STEVE INSKEEP, Host:
This is the season when students graduate from high school and their parents worry about paying for college. Many hope to benefit from a tax-free fund designed to save for college. It's called a 529 and over the past couple of decades Americans have put about $80 billion into them. Yet an investment researcher argues they have serious flaws. Greg Brown works for the independent company Morningstar and he's on the phone. Welcome to the program.
GREG BROWN: Thank you for having me.
INSKEEP: So what's wrong with a tax-free fund to pay for college?
BROWN: The problem with 529s is that they add a layer of complexity and confusion that really honestly doesn't need to be there. Every state has a 529 plan. So you've got an enormous amount of choice. Even if you were to, you know, decide on a state, you would actually have to choose among four or five different plans sometimes in those states.
INSKEEP: You mentioned the complexity of these 529s. You've got a state involved as well as some kind of investment firm. Do you end up paying two sets of fees?
BROWN: Yes. In fact, it's a very important distinction. So with states involved you're adding a layer of cost. There's no doubt about that. You've got the underlying fund fees and you've got additional costs that the state is adding to handle recordkeeping and other sorts of things. Some are as low as, you know, 10 basis points or 0.1 percent, but summer is high as 0.7 percent or 70 basis points.
INSKEEP: Which over a decade that can really add up, I imagine.
BROWN: That can certainly add up.
INSKEEP: So you've got a bunch of different varieties of funds. I imagine there are different levels of risk.
BROWN: There are different levels of risk. This year we've really paid attention to some of the age-based options.
INSKEEP: Age-based options. What does that mean?
BROWN: That means, you know, for a younger child you've got more in equities and less in cash and bonds. And that as your child ages, the portfolio becomes more conservative over time and ends up in more in cash and bonds as, you know, your child approaches college age.
INSKEEP: Well, that sounds good. If the kid isn't going to college for 15 years, I take more risks, but take fewer risks later. Is that not working?
BROWN: Yes, the concept is very, very robust. But the problem is that many plans had a good deal of equities as the beneficiary was approaching college age. So you had some plans that had 50 or even 60 percent in equities, you know, just prior to or even in college.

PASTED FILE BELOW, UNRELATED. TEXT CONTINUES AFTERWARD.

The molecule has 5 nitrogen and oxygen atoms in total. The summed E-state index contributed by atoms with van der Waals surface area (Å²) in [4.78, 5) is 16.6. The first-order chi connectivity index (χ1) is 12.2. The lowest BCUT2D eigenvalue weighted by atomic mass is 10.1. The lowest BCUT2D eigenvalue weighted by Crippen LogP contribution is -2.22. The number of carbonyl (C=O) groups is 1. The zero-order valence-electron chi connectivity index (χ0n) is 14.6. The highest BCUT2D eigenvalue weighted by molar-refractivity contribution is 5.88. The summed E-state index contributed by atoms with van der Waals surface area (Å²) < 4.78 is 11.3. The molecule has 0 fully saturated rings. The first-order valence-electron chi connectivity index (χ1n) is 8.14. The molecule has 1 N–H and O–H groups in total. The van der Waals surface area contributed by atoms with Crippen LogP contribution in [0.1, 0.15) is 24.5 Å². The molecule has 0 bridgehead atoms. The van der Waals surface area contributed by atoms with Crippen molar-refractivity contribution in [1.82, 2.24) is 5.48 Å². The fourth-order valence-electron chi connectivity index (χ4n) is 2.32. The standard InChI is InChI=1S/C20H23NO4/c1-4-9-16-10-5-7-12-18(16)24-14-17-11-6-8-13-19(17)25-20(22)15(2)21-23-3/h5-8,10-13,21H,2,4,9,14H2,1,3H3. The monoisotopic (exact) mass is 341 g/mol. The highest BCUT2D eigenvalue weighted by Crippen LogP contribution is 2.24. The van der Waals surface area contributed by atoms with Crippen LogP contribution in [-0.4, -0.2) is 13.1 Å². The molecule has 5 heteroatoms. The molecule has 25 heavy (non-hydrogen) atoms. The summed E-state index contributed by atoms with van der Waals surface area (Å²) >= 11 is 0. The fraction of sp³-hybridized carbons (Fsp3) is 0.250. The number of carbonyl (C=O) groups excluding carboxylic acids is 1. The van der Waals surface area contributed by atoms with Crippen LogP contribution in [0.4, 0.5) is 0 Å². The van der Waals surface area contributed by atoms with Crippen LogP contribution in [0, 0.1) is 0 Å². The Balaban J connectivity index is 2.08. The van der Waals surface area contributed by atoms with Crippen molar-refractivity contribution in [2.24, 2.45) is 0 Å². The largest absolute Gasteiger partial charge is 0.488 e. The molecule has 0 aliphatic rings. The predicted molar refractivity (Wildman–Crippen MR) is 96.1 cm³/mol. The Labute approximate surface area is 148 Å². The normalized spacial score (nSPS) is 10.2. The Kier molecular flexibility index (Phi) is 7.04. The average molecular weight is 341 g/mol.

INSKEEP: Oh. I'm just thinking about what some parents must be discovering now as they get ready to pay for their kids going off to college this fall.
BROWN: That's right. And it's very dangerous because you've got, you have very limited time to actually make up those losses. And when your child actually goes to college, you know, you've only got a four-year drawdown period. So you've only got four years to use your assets and very limited time to recover.
INSKEEP: So does this mean it's a bad idea to get your get your money into a 529 if your kid is, say, eight now or 10?
BROWN: And I really think, I mean target date retirement funds are wonderful ideas. And I think if Coverdells were given more support, then mutual fund companies would create these, you know, college-age-based options that would work in the Coverdell format, and investors can make these, you know, low maintenance easy- to-choose decisions. I mean they could choose these college-age-based options in the Coverdell format and use the expertise in the mutual fund company to set the allocation in the appropriate mix of stocks and bonds.
INSKEEP: Greg Brown of Morningstar, thanks very much.
BROWN: Okay, thank you.
INSKEEP: You can read his original report and see his list of the best and worst 529 plans by clicking on the links we've provided at npr.org.
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